Prairies are used for excellent pest control

Prairie gardens can be described as natural, native gardens. They are pleasing to look at because they include flowers, grassy textures and you will always see wildlife. Subconsciously, the human eye understands that it is looking at a healthy ecosystem and that these plants grow where they belong. Prairies are used for organic, natural pest control because its design attracts, deters and takes care of every possible problem known to that area.

To get a prairie right, you have to ideally copy what grows there naturally.

The latest trend in organic, perma-cultural, regenerative and even mono-crop farming includes environmentally friendly pest-control methods – which are in fact as old as the hills. Biological pest control methods involve planting wild flower strips (let’s call them bug highways) around their crops. The plants attract pollinators and beneficial insects to take care of pests. Herbs are especially successful in both attracting the right insects and yet deterring pests. Thus rendering the use of pesticides useless. As pesticides impact on bees negatively (to name one terrible side effect), planting prairies only makes sense.

Check out this list of pollinator-attracting plants https://gardeningeden.net/2019/10/30/bee-gardening/ and the companion planting list will show plant combinations that deter pests and what https://gardeningeden.net/2019/10/28/companion-planting/

A good tip is to plant 1 third grasses and 2 thirds perennial flowers. These plants should be planted in clumps of 7 each (i.e 7 grasses next to 7 flowers of one kind and also 7 of another – and repeat as you i.e plant your border around the veggie patch). Include bulbs for your under-planting and you will have a great-looking mini-prairie in no time. Look at your nearest botanical garden. What mid-size flowering perennials and ornamental grasses did they include there? Those are good choices to go on the list. Make sure your soil is well draining and fertile by adding compost and mulch. Adopt no-dig principles and let the mycorrhizal fungi settle.

Prairies are used for their many benefits: mainly-indigenous prairie gardens are mostly maintenance-free, attractive and highly beneficial in terms of inviting back wildlife and restoring ecosystems. They act as mega supermarkets to pollinators and birds, reptiles and other critters that was part of the once natural balance.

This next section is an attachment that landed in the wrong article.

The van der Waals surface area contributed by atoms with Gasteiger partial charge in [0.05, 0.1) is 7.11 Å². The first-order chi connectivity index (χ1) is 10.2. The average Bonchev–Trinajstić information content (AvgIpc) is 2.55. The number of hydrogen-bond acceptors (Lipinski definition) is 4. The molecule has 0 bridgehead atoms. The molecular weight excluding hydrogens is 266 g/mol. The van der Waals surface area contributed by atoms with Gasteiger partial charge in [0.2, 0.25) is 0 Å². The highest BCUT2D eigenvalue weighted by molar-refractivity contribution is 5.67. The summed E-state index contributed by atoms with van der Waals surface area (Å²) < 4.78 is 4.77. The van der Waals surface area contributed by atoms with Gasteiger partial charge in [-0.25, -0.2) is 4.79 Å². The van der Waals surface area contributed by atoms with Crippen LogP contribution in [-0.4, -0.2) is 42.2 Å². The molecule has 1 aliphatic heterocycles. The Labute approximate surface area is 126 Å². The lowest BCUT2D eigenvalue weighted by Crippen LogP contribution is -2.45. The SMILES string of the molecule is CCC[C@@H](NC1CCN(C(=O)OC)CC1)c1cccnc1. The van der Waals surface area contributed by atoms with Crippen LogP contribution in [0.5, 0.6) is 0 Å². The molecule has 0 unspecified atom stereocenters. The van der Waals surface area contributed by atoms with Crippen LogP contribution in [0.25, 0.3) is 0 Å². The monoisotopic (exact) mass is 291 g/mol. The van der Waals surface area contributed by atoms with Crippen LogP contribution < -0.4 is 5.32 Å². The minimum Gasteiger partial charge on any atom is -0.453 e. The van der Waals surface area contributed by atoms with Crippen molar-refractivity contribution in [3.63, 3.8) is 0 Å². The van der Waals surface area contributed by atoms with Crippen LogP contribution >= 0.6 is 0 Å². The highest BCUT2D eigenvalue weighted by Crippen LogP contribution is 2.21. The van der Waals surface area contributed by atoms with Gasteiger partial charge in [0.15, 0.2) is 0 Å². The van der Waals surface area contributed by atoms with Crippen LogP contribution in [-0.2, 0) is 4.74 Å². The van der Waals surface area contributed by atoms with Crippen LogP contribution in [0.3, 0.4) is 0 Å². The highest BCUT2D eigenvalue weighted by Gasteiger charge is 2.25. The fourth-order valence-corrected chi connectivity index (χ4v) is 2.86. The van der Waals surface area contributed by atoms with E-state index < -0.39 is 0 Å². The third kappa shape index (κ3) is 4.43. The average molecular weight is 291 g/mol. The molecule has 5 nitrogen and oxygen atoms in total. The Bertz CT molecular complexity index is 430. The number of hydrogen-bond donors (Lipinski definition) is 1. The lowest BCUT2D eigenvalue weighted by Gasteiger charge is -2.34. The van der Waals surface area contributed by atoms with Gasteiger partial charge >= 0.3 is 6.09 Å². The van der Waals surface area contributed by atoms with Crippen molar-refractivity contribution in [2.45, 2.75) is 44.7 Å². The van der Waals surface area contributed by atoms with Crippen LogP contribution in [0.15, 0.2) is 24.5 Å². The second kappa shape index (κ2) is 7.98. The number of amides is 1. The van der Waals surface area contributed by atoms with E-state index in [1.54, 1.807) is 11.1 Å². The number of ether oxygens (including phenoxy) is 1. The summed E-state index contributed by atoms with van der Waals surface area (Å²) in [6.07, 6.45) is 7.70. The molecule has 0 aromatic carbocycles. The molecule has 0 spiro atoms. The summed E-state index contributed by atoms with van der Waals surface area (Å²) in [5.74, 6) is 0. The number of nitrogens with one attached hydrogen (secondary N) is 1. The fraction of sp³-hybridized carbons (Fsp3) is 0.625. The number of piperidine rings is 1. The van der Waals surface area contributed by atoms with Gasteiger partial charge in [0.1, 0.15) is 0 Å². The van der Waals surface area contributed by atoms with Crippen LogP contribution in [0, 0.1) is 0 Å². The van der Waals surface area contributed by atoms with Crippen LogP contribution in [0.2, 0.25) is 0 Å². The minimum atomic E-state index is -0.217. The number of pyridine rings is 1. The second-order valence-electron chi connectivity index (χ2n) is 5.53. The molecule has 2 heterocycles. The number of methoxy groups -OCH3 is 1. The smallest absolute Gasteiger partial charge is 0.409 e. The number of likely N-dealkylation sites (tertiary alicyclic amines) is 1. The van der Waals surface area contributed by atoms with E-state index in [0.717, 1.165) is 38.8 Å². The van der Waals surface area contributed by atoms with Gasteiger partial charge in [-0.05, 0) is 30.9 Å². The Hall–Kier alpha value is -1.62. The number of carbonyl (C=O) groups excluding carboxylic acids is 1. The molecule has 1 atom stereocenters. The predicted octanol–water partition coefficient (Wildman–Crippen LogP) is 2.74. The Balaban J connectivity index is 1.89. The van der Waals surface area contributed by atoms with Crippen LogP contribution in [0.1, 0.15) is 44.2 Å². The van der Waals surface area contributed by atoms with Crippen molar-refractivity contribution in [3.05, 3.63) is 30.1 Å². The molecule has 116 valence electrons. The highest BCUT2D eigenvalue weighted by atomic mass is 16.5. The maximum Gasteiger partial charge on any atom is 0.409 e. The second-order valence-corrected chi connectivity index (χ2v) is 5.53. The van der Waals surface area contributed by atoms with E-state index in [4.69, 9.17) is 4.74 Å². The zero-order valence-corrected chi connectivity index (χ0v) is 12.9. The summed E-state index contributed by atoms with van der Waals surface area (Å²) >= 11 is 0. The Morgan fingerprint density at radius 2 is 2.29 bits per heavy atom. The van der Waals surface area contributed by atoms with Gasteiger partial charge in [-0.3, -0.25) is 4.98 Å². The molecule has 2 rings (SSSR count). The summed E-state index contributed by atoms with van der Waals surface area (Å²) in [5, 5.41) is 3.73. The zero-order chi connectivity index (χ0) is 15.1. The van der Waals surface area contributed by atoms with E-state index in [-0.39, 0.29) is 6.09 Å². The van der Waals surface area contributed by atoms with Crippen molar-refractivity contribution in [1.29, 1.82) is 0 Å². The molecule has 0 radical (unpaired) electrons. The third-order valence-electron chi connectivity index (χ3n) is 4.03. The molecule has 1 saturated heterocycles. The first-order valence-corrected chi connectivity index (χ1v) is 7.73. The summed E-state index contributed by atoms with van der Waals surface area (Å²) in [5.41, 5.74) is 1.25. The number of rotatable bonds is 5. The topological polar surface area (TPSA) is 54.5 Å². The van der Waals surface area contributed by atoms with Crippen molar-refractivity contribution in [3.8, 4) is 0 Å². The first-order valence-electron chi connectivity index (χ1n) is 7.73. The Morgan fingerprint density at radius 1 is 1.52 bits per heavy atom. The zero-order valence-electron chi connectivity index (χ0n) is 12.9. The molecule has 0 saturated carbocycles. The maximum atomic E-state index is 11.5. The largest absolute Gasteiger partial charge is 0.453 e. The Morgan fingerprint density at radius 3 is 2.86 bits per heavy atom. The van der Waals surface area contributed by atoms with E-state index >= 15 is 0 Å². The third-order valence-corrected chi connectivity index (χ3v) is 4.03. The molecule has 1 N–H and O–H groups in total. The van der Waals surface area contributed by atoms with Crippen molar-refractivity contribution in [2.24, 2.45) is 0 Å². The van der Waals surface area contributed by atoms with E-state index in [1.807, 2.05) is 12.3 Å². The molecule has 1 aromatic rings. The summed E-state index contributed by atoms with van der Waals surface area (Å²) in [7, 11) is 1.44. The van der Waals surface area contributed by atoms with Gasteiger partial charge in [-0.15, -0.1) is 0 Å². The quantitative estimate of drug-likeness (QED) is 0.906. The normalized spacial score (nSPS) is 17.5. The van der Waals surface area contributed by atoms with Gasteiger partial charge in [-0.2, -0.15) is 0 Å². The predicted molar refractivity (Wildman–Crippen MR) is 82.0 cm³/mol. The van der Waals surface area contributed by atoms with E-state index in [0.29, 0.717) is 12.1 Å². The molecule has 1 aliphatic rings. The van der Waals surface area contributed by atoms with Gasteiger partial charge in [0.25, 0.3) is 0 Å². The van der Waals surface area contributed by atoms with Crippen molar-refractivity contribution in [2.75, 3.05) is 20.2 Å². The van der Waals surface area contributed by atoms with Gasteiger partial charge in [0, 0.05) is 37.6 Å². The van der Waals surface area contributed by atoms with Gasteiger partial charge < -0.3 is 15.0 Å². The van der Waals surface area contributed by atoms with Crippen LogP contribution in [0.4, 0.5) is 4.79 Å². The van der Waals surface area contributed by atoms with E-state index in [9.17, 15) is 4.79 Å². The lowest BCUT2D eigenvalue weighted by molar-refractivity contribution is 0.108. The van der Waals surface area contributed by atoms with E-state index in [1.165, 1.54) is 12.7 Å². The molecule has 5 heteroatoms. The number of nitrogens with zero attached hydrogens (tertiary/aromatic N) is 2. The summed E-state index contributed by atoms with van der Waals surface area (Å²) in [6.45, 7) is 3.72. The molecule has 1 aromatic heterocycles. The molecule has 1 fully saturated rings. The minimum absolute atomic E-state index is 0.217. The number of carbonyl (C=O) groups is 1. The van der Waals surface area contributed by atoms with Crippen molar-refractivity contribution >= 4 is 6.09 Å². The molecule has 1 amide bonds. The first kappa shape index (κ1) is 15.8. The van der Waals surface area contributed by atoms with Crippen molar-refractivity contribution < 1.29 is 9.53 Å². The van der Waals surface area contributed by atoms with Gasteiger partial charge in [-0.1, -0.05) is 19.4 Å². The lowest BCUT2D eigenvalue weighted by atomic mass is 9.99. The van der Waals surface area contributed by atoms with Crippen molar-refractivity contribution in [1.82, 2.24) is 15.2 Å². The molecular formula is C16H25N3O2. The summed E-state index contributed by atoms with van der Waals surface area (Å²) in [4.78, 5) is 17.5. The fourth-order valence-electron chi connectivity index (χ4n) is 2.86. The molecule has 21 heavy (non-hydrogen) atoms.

Indigenous wildflowers, grasses and bulbs are conditioned to thrive where they are from and thus have lower water and feeding requirements, but higher resistance to disease and pests. They cause soil improvement, prevention of erosion plus higher yields of food crops.

Prairies are used for farming and food gardens where natural methods are practiced. Purely indigenous is not where the focus should be but rather everyone lives by the golden rule of diversity above all else. If great diversity can be achieved through indigenous choices, that is of course best and also the main idea behind permaculture. We can only benefit by honoring this all-inclusive method, and our planet’s health will be restored in no time.

Farming in small backyards: Urban homesteading.

Farming in small backyards vs growing gardens simply for ornamental reasons, which are now as outdated as owning a Prince Albert tea set that may almost never be used. Farming in cities and towns, known as urban agriculture, is the future and possibly the planet’s saving grace.

Where to start when considering farming in small backyards?
Combine edible and ornamental plants, insect and animals and micro-climates to create a sustainable ecosystem. The outcome should be a beautifully space to harvest food and also relax in.

Edible and ornamental plants are grown side by side as companions (see https://gardeningeden.net/2019/10/28/companion-planting/ ) to attract beneficial, and deter harmful pests. This really works! Your need for pest control will drop dramatically. Always plant successively so that you harvest today, next week and the week after from the same type of plant by sowing plant types 10 days apart.

Container gardens are a great consideration in regards to farming in small backyards: turn a little (possibly rented) outdoor space or window area into a small urban farm. This is an easy and cheap answer to most people.

Most importantly, the focus needs to be on polyculture (a word to describe growing many different plant types together) which will maximize yields. Combining climbing plants on a corn plant (which acts as a trellis) with pumpkins at their feet (to shade out weeds and help with water retention) is a great example. In order to do this successfully, you will need to feed your soil with compost. This is a great opportunity to stay within your own loop and use your own kitchen and garden waste to create soil food (see how to compost easily: https://gardeningeden.net/2019/11/06/diy-compost-easily)